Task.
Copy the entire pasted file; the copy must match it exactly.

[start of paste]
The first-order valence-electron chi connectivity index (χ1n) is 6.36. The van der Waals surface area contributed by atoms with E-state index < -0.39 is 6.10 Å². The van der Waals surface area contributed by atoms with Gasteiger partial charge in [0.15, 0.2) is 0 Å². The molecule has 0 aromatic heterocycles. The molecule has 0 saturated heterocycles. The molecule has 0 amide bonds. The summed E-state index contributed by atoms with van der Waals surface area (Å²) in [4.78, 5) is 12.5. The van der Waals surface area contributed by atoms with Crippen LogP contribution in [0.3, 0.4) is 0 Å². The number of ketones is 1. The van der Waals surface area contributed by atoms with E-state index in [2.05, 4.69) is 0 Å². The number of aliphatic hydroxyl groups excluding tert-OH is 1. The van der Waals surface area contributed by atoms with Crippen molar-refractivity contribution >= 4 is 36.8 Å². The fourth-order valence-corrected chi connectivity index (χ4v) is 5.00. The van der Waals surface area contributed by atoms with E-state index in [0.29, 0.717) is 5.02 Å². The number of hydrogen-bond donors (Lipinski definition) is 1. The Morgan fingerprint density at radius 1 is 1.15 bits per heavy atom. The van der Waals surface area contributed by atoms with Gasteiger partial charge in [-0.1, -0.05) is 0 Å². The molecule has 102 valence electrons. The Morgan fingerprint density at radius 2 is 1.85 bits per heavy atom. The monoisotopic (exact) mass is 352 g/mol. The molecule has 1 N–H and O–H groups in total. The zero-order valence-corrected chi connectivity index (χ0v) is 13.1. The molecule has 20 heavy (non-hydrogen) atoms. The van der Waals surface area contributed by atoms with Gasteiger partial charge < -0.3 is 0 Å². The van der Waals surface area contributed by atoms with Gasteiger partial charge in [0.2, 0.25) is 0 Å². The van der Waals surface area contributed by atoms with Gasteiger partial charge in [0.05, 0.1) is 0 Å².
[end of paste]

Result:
The first-order valence-electron chi connectivity index (χ1n) is 6.36. The van der Waals surface area contributed by atoms with E-state index < -0.39 is 6.10 Å². The van der Waals surface area contributed by atoms with Gasteiger partial charge in [0.15, 0.2) is 0 Å². The molecule has 0 aromatic heterocycles. The molecule has 0 saturated heterocycles. The molecule has 0 amide bonds. The summed E-state index contributed by atoms with van der Waals surface area (Å²) in [4.78, 5) is 12.5. The van der Waals surface area contributed by atoms with Crippen LogP contribution in [0.3, 0.4) is 0 Å². The number of ketones is 1. The van der Waals surface area contributed by atoms with E-state index in [2.05, 4.69) is 0 Å². The number of aliphatic hydroxyl groups excluding tert-OH is 1. The van der Waals surface area contributed by atoms with Crippen molar-refractivity contribution >= 4 is 36.8 Å². The fourth-order valence-corrected chi connectivity index (χ4v) is 5.00. The van der Waals surface area contributed by atoms with E-state index in [0.29, 0.717) is 5.02 Å². The number of hydrogen-bond donors (Lipinski definition) is 1. The Morgan fingerprint density at radius 1 is 1.15 bits per heavy atom. The van der Waals surface area contributed by atoms with Gasteiger partial charge in [-0.1, -0.05) is 0 Å². The molecule has 102 valence electrons. The Morgan fingerprint density at radius 2 is 1.85 bits per heavy atom. The monoisotopic (exact) mass is 352 g/mol. The molecule has 1 N–H and O–H groups in total. The zero-order valence-corrected chi connectivity index (χ0v) is 13.1. The molecule has 20 heavy (non-hydrogen) atoms. The van der Waals surface area contributed by atoms with Gasteiger partial charge < -0.3 is 0 Å². The van der Waals surface area contributed by atoms with Gasteiger partial charge in [0.2, 0.25) is 0 Å². The van der Waals surface area contributed by atoms with Gasteiger partial charge in [0.05, 0.1) is 0 Å².